How to Take Advantage of the Creative Process in Your Own Way

PBS Digital Studios has just released a brilliant video focused on unwrapping the creative process. Throughout the video, an author, a cognitive psychologist, a filmmaker and a computer scientist come together to share their incredibly diverse theories of how to hone your creativity in a multitude of ways.

Although “How To Be Creative” is far from a step-to-step guide to cure a creative-block, it raises some excellent ideas. One of the most debatable notions raised by this video is that creativity isn’t a “left brain, right brain distinction.” Cognitive Psychologist Scott Barry Kaufman argues that creativity can be accomplished by opening your mind to different associations from different brain networks. Essentially, creativity is something that anyone can hone regardless of being born with it.

The importance of collaboration is also a topic that they don't take lightly. The video encourages the creation of a team or "meta-artist." Essentially, a meta-artist combines the collaborator's skills and perspectives while helping the group create a product that is much "Grander." Though many of us take pride in working alone, there is a huge benefit to collaboration by bouncing ideas and working through channels and conclusions we might not have got to alone.

Not only does this video remind us to swallow our pride and create alongside others; it reminds us that nothing is truly original since everything we see is formulated from something else. Filmmaker Kirby Ferguson continues to humble the viewer as he proves that everything we create is either copied, transformed or combined.

Vincent Van Gogh spoke of how he “...longed to be stylish, but on second thought I say no--just let me be myself--and express rough, yet true things with rough workmanship.” While Van Gogh found his creativity in being transparent and organic, Picasso found that “Inspiration exists, but it has to find you working.” The process of honing our creativity is incredibly rewarding, but is a process. Thus an argument could be made that success isn't found in natural creativity, but rather in how we can work relentlessly at pushing our creativity personally and collaboratively.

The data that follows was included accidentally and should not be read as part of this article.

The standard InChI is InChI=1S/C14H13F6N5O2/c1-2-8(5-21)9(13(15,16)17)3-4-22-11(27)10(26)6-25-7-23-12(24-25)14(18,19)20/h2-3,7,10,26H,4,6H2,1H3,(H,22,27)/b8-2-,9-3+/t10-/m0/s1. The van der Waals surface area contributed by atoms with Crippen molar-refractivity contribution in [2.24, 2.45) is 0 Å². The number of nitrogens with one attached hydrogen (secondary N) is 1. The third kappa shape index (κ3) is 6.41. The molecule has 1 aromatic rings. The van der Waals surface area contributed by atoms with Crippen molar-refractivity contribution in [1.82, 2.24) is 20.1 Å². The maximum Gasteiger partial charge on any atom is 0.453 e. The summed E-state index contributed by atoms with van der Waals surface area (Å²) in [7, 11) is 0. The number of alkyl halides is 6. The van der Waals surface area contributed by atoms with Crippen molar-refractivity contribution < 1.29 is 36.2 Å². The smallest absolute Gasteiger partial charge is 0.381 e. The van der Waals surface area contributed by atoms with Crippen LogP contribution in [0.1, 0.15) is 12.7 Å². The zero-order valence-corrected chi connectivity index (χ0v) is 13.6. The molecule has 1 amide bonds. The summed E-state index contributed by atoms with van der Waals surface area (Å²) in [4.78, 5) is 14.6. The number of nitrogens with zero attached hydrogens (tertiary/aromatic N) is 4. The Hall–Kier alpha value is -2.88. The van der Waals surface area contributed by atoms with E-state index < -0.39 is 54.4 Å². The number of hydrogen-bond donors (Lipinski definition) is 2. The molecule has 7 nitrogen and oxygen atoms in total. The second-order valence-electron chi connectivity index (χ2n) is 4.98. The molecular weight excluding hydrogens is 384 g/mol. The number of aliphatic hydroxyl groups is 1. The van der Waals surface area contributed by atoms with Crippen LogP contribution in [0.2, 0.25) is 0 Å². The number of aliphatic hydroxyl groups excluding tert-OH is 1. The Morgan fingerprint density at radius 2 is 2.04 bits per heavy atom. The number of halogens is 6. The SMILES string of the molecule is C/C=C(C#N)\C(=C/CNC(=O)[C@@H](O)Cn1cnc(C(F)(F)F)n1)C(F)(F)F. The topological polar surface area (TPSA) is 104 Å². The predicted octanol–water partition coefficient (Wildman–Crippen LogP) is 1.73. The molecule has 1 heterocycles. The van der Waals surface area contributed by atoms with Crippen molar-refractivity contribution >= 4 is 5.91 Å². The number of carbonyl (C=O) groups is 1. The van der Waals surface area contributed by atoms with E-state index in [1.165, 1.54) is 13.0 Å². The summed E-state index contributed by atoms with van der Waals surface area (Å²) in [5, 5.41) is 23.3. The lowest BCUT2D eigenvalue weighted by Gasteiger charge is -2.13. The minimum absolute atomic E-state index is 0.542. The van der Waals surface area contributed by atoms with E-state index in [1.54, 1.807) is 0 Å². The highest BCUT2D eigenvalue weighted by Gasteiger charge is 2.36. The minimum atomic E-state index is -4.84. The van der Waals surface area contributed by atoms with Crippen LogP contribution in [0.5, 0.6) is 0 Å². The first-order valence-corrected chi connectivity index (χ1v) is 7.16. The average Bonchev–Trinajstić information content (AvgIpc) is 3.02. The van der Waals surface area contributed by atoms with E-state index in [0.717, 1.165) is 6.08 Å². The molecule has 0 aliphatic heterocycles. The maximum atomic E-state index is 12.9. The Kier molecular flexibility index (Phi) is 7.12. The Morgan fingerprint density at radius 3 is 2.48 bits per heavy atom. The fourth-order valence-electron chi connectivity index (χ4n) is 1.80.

Feel free to post something that has helped your creative journey in the comments.

Log in or register to post comments

2 Comments

I don't mean to defend the concept of "Originality," per se, but I do think we can fall into traps of imitation, where having let go of the idea that we must make something new we also let go of the idea that there are other ways of going about it all. (And entirely "other" things we could be creating/saying/considering.)

Which might just be to say that a desire for "originality," even if it only exists within a subset of our reality, seems like a very important thing. Otherwise we just refine, and I don't necessarily believe refinement can take us to a new place, I think it just maximizes pre-existing skills and forms.

Everything is a derivative of a reality, shared or otherwise; the degree of imitation when it comes to Art, imo, is the depth of the element derived;

I can look at a picture and copy all the apparent aspects (lighting, hair & makeup, fashion, scene...etc) as is
or I can copy a more general & abstract element like the theme

That's, what i believe, it comes down to